Sat 12 Jun by Mark Gleeson
ITALY: Qualified with 100-percent record, conceding only four goals in 10 group games. Last won the Euros in 1968, but are number seven in FIFA rankings.
SWITZERLAND: Captain Granit Xhaka reckons they have the capacity to go all the way to the final, given that most of the players have competed in the last three major tournaments.
TURKEY: Turkey have qualified for four previous Euro final tournaments and reached the knockout stages twice. Lost their opening game in all four of those competitions.
WALES: Gareth Bale is the only world star in a team without any expectations, but did surprise by reaching the semi-finals of the last Euros in France.
Top 2: Italy, Switzerland
BELGIUM: Top of the FIFA rankings for all countries for almost three years but never won a major trophy. This could be their time.
DENMARK: Shock winners in 1992, when they were a late replacement for Yugoslavia and went all the way to be crowned European champions.
FINLAND: Have qualified for the first time, led by the goals of Norwich City’s Teemu Puuki , who scored 10 in the qualifiers.
RUSSIA: The old Soviet Union were winners of the first Euros in 1960, but that is as good as it has got for the Russians.
Top 2: Belgium, Denmark
AUSTRIA: This is their third appearance at the finals, but they have yet to win a game and scored just one goal at the last Euros five years ago.
NETHERLANDS: The Dutch are relieved to be back at a major tournament after missing out on the World Cup in Russia in 2018 and the last Euros in France in 2016.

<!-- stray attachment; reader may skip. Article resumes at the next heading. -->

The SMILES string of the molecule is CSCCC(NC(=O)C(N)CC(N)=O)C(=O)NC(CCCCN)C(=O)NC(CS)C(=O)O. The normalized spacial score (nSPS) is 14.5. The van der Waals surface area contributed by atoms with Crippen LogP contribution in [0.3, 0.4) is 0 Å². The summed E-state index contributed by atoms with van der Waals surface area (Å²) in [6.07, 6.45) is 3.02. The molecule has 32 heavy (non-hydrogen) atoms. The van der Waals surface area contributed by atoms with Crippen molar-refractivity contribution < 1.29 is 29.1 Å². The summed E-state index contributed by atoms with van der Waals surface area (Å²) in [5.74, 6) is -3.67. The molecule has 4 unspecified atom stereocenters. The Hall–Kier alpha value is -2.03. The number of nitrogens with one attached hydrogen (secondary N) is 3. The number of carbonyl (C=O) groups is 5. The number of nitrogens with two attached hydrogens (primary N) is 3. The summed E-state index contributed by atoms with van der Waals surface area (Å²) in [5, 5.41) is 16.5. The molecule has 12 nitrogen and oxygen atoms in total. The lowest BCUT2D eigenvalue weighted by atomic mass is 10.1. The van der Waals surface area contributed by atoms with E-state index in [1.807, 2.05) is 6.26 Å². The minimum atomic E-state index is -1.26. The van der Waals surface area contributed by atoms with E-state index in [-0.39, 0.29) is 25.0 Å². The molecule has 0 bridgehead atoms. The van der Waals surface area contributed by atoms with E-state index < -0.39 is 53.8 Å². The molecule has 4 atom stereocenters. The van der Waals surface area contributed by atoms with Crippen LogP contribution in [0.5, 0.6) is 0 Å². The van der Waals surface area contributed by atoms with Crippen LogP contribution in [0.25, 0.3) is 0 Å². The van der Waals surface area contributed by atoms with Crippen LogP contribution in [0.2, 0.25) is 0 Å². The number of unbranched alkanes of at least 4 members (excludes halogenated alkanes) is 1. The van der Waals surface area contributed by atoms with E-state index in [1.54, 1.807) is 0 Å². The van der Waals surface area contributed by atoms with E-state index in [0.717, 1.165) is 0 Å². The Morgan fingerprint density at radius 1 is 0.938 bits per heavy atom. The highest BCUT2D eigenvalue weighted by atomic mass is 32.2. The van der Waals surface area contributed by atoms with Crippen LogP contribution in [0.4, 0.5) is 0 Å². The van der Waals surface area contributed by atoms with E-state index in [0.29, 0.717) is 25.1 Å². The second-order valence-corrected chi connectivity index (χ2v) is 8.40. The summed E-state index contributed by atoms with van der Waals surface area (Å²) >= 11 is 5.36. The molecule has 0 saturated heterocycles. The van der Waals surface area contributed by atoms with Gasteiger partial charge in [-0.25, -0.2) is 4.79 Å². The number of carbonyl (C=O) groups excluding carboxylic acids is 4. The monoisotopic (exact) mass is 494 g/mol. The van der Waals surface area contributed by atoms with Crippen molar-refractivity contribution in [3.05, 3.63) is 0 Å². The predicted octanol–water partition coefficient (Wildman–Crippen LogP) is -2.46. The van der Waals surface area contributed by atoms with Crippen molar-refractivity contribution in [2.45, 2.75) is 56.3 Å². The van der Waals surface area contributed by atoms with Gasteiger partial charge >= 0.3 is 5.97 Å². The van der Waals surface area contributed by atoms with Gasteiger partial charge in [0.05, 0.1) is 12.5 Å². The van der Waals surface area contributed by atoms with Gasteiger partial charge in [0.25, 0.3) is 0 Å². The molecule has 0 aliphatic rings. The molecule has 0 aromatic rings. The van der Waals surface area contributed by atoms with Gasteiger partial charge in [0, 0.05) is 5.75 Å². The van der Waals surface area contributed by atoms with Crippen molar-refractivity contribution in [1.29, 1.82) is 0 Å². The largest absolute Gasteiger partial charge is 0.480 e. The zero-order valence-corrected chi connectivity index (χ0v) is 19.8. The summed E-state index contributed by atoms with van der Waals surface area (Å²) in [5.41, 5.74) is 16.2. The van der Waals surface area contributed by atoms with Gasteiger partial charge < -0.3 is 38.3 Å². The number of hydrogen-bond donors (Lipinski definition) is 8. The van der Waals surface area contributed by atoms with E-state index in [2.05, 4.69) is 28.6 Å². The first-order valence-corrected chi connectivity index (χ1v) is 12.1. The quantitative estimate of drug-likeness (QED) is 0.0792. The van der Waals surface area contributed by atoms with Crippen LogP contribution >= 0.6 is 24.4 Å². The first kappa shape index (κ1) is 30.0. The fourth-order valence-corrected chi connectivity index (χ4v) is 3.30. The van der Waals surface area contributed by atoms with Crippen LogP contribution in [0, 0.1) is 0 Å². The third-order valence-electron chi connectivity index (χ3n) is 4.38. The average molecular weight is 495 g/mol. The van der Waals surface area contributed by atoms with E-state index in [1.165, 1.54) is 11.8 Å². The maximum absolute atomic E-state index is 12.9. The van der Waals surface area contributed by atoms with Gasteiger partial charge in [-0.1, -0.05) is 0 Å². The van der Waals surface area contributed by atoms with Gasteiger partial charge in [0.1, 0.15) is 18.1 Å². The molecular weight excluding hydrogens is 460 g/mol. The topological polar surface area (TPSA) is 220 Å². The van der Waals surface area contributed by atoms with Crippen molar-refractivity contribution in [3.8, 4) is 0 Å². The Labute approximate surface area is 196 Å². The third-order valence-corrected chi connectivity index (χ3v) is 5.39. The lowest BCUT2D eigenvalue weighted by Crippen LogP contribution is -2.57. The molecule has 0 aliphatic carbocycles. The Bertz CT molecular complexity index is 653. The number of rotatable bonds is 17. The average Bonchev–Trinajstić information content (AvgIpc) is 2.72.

NORTH MACEDONIA: The new boys depend heavily on 37-year-old skipper Goran Pandev, who won Champions League with Inter Milan just over a decade ago and is still going strong.
UKRAINE; Of their 26-man squad, 17 play for either Dynamo Kyiv or Shakhtar Donetsk. Left-back Oleksandr Zinchenko is at Manchester City.
Top 2: Netherlands, Ukraine
CROATIA: Runners-up at the last World Cup, they remain heavily reliant on Luka Modric who is still pulling the strings at age 35.
CZECH REPUBLIC: Favourites to win Euro 2004, but lost 1-0 to Greece in the semi-finals and have not found another golden generation since.
ENGLAND: The best they have done at the European Championship is the semi-finals in 1968 and again when they hosted the event in 1996.
SCOTLAND: They last qualified for a major tournament at the 1998 World Cup. Their squad comprises 10 English Premier League players, four from the English lower leagues and 10 from Scotland.
Top 2: England, Croatia
POLAND: Top striker Robert Lewandowski is fresh from finishing the Bundesliga season by eclipsing Gerd Muller’s record for the most goals in a season.
SLOVAKIA: In their first Euro appearance five years ago, Slovakia reached the knockout stages in France and were eliminated at the last-16 stage.
SPAIN: Three-time Euro winners in 1964, 2008 and 2012, they have no players from Real Madrid this time and Sergio Busquets is the only survivor from their 2010 World Cup winning squad.
SWEDEN: Zlatan Ibrahimovic made a comeback for Sweden in March, but injury has since knocked the veteran striker out of the tournament. They should still make it past the group stages.
Top 2: Spain, Sweden
FRANCE: The world champions have a powerful attack in Karim Benzema and Kylian Mbappe, who is seen as the natural successor to Lionel Messi and Ronaldo.
GERMANY: Long-standing manager Joachim Low leaves after this tournament, his decision spurred on by last year’s 6-0 thrashing by Spain in the Nations League.
HUNGARY: Goalkeeper Peter Gulasci, who used to be at Liverpool, could be the busiest man at the Euros given the group the Magyars have been handed.
PORTUGAL: The Euro 2016 winners are still led by Cristiano Ronaldo, who is closing in on Ali Daei’s record as the leading international goal-scorer. He needs seven more to eclipse the Iranian.
Top 2: France, Germany